Formation & Theories
Formation of Galaxy
- Galaxies are massive systems of millions or billions of stars, along with gas and dust, held together by gravitational attraction. They are considered the fundamental building blocks of the universe.
- The size of a galaxy can vary greatly, ranging from the smallest ones with only about 100,000 stars to the largest ones with up to 3000 billion stars.
Classification of galaxies
Galaxies are usually classified on the basis of their shape and are of three types :
- 1) Spiral
- 2) Elliptical
- 3) Irregular
|Spiral Galaxies||Elliptical Galaxies|
|The Milky Way is an example of a disc-shaped spiral galaxy that has a greater concentration of stars near its center. They consist of populations of old stars in the center and the youngest stars located in the arms.||Star distribution is nonuniform.|
|Spiral galaxies are well supplied with the interstellar gas in which new bright, young stars form.||Most of their member stars are very old and have no new star formation in them.|
|Smaller and less bright||The brightest galaxies in the universe are elliptical.|
- The irregular galaxies comprise about one-tenth of all galaxies.
- The stars of irregular galaxies are generally very old.
Our Galaxy (the Milky Way)
- The thickness of the disc of the Milky Way can vary depending on the region. In the central bulge, it can be up to 10,000 light-years thick, while in the outer regions, it can be much thinner, around 500-2,000 light-years.
- The estimate of 100-400 billion stars in the Milky Way is based on observations and models, but the exact number is difficult to determine with certainty.
- The difference in orbital speed between stars closer to the center and those further out is known as differential rotation. It’s a common feature of spiral galaxies and is caused by the gravitational influence of the galaxy’s mass distribution.
- The Solar System is indeed located in the Orion Arm, which is a spiral arm of the Milky Way galaxy. We are about 26,000 light-years away from the center of the galaxy, which is roughly one-third of the way out from the center to the edge of the galaxy.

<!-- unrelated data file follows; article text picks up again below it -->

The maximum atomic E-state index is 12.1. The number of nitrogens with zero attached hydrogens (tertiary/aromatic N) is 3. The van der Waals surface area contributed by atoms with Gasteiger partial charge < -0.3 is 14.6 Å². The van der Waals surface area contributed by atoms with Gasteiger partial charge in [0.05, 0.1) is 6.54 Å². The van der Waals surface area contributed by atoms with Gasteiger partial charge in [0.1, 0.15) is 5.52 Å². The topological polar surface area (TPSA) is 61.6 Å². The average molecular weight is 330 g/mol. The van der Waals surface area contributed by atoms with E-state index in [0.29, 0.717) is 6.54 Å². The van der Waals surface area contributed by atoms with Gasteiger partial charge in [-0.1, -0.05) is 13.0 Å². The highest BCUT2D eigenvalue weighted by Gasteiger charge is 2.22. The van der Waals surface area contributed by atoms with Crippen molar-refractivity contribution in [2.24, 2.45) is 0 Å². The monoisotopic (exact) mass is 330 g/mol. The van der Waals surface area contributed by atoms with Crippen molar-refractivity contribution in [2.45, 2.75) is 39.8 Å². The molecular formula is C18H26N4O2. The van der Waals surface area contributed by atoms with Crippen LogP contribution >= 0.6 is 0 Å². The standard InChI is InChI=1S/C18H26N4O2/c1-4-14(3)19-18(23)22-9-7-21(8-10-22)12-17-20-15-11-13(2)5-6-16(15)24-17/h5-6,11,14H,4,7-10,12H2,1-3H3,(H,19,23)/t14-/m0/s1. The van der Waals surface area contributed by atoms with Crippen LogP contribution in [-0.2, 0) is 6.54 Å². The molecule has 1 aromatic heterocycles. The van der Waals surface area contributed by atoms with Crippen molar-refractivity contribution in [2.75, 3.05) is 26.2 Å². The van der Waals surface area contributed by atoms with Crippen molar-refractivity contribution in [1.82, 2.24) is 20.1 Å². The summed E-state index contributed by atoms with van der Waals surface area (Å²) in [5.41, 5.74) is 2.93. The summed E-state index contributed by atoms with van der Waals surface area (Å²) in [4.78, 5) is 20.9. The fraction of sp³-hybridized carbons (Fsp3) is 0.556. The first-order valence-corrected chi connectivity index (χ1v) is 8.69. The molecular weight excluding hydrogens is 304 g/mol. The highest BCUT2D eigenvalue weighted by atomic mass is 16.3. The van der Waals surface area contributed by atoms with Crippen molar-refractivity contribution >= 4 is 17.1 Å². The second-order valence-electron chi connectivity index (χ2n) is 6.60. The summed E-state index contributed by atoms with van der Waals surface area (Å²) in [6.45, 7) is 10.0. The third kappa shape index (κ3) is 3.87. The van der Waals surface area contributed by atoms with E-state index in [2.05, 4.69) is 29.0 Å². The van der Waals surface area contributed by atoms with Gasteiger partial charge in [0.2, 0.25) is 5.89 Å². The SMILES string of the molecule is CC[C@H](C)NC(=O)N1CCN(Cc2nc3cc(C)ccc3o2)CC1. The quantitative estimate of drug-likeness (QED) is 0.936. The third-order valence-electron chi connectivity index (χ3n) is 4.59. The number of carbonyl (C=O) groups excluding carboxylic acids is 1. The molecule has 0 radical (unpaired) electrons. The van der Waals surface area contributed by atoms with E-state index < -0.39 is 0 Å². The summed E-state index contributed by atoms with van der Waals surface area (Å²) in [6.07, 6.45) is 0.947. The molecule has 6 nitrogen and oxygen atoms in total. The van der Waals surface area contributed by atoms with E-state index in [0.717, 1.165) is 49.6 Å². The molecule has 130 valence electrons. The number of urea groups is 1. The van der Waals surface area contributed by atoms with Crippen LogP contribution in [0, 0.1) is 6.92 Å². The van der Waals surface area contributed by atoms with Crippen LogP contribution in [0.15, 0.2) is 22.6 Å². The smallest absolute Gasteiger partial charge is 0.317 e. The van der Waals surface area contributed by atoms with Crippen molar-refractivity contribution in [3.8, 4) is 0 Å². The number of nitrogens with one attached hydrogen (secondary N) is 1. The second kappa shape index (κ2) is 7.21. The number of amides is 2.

- The estimate for the time it takes for the Sun to complete one orbit of the Milky Way is actually closer to 225-250 million years, but the exact value is still a subject of ongoing research.
- Andromeda is indeed the closest spiral galaxy to the Milky Way, at a distance of about 2.5 million light-years. However, there are other galaxies (such as the Magellanic Clouds) that are closer to us and can also be seen in the night sky.
Formation of Stars
- Stars are massive, luminous spheres of plasma, which are held together by their own gravity. They emit energy in the form of heat and light, which is generated by nuclear fusion reactions that occur in their cores. In these reactions, hydrogen atoms are converted into helium, releasing vast amounts of energy in the process.
- The physical characteristics of stars, such as their size, color, brightness, and temperature, are used to classify them into different types. For example, larger stars tend to be hotter and more luminous than smaller stars, and different chemical elements in the star’s outer layers can give it a different color.
- Nebulas are clouds of gas and dust in space, primarily composed of hydrogen and helium, which can span hundreds of light-years across.
- They are the birthplaces of stars, where the gravitational forces of the gas and dust cause them to collapse and eventually form a protostar.
- A protostar is a young star that has not yet reached the stage where nuclear fusion has started in its core.